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Biology Presentation (Mrs. Booth) - Hemoglobin
Transcript of Biology Presentation (Mrs. Booth) - Hemoglobin
- Red Blood Cells
- White Blood Cells
- Platelets "Red Blood Cells are so numerous because they perform the most essential function of blood." all red blood cells are produced in red bone marrow they are the spongy tissue on the bulbous ends of long bones and at the centre of flat bones e.g hips and ribs. 1 In the marrow, red blood cells start out as undifferentiated stem cells called "hemoctoblasts" 2 If the body detects a minuscule drop in oxygen carrying capacity, Erythropoietin is released from the kidney that triggers the stem cells to become red blood cells.how haemoglobin works is actually a bi product of allosteric inhibition (usually associated with enzymes) - binding to other parts of protein to affect the ability of the enzyme to do what it normally does. 3 Because red blood cells only live 120 days, the supply must be continuously replenished - roughly 2million RBC are born every second. 4 A mature red blood cell has no nucleus. The nucleus is split out during the final stages of the cell's two day development before taking a biconcave shape. Now the Question is... How can RBC transport oxygen? Like all cells, red blood cells are mostly water, but 97% of their solid matter is "HAEMOGLOBIN". Haemoglobin is an iron-containing protein in the red blood cells. Haemoglobin carries oxygen around the body and without enough of it your muscles and organs don't get all the oxygen they need. Females Males (cc) image by anemoneprojectors on Flickr 115-165 g/L 125 - 185 g/L Blood Service Haemoglobin reference range What is a normal haemoglobin level? Haemoglobin protein is made up of four amino acid chains. "curly ribbons" - 2 red & 2 blues as seen above. e.g. moving leg so co2 produced and so just haeomo comes by and let goes of it o2 and joins with co2
co2 --> disassociate to carbonic acid and disassocoate so give H+ redblood cells ar 25% bigger than the largest capplaries so it squeases the rbc and inorder that the pressure increase and and so it releases o2 from the hemoglobin In each ribbon, there is a "Heme" group (Green), which has a porphyrin structure The key is the Fe in the middle of the structure where it is able to hold and release oxygen and transport them through out the body. Interestingly, instead of Fe ion in the middle of the structure, plant cells have a Mg ion where it helps chlorophyll to absorb UV light. How haemoglobin can attract oxygen is actually a really amazing process - which is called "Co-operative Binding". In simple terms: Co-operative binding is once one haemoglobin protein binds with one oxygen, it sets out a chain reaction where all the active sites of the other haemoglobin will change their shapes so that it would increase the probability of binding with oxygen.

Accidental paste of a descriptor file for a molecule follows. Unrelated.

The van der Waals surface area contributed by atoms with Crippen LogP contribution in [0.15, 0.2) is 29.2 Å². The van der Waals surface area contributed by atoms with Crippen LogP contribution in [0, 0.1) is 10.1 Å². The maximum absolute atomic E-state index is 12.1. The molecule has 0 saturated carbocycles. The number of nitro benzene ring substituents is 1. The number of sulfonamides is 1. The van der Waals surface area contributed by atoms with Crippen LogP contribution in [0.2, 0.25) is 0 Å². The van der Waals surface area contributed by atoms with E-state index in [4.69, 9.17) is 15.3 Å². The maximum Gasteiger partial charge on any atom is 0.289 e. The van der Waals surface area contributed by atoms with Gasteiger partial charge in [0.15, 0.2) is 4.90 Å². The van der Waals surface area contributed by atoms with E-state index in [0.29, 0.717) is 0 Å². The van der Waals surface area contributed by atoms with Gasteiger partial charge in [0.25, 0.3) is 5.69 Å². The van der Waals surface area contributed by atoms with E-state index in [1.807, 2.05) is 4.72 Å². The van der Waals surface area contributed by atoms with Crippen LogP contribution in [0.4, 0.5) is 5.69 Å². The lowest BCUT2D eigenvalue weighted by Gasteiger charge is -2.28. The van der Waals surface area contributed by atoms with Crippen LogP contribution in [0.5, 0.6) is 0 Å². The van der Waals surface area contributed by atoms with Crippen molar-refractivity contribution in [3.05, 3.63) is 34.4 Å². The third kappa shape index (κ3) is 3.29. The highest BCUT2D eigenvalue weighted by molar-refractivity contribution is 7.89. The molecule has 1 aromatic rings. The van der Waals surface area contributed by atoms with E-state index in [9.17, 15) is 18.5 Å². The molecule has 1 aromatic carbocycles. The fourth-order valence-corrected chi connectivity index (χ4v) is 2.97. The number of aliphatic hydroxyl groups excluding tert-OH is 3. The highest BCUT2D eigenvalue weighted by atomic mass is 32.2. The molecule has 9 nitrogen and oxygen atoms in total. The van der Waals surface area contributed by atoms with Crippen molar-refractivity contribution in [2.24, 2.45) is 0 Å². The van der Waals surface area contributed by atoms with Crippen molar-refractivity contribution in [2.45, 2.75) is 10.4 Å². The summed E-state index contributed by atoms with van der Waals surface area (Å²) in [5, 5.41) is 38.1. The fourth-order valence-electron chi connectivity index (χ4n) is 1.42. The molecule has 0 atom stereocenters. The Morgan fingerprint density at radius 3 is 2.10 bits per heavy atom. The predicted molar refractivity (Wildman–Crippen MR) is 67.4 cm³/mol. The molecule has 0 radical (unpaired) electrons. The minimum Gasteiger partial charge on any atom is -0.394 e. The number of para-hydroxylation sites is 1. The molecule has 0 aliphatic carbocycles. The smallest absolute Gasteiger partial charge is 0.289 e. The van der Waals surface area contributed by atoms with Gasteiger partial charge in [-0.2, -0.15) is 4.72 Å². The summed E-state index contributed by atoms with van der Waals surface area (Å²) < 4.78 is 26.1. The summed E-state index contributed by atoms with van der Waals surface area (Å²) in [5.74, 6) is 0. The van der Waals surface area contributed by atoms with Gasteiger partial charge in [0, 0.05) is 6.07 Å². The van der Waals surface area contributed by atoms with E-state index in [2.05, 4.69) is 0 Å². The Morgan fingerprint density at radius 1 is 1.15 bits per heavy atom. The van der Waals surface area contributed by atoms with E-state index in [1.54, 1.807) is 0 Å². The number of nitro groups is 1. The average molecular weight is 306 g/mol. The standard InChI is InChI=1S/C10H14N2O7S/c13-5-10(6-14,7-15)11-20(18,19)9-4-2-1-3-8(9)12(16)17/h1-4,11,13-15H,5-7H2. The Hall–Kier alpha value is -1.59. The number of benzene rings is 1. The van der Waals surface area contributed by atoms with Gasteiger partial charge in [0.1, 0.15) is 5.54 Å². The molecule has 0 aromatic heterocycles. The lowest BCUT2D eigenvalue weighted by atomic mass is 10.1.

So even simpler: it makes it an oxygen acceptor. Now we know how haemoglobin gets oxygen, but the true question is - how do they know when to dump them??? How haemoglobin works is actually a bi-product of allosteric inhibition (usually associated with enzymes) - which is binding to other parts of protein to affect the ability of the enzyme from what it normally does. So... Haemoglobin is allosteric inhibited by carbon dioxide and protons which means both carbon dioxide and proton can bind with other parts of the haemoglobin. For an example, during exercise, your leg muscles cells produce a lot of carbon dioxide due to respiration for the release of energy. The carbon dioxide from the cells will diffuse out into the capillaries and react with water to form carbonic acid.
Remember: 54% of plasma is water And remember we talked about protons can allistericly inhibit haemoglobin?
Protons are actually hydrogen ions which can be disassociated from the carbonic acid in the capillaries. High % of protons = High in acidity When the blood has a relavtively higher acidity, it allosterically inhibits the hemoglobin's active sites to change shape and because of that they
cannot hold on to the oxygen as well as before and release them. And thanks to co-operation bonding, this process is spread out, and acts like a signal to the haemoglobin for when the oxygen should be released and when carbon dioxide should be taken in. This is a brilliant mechanism as our haemoglobin protein can tell when to deposit the oxygen and when to take in carbon dioxide. Extra fact: RBCs are actually 25% larger than the largest capillaries and that is believed that it increases the pressure so that oxygen can be squeezed out from the haemoglobin. Still don't get it? Here's an easier explanation - a diagram! And... in order to thank you for your lovely patience of reading through this grueling piece of project... ... here's a 2 minute movie for you to enjoy! Where did they put Dracula when he was arrested?
. . . In a red blood cell! End of the line after 120 days... And the process starts all over again... Specialised white blood cells in the liver and spleen called Kupffer cells prey on dying RBCs, ingesting them whole and breaking them down into reusable components. The divorce... In the belly of the Kupffer cells, haemoglobin molecules are split into heme and globin.
Heme is broken down further into bile and Fe ions which some are carried back and stored in the bone marrow.
Globin and other cellular membranes are converted back into basic amino acids, some will be used again to re-create red blood cells.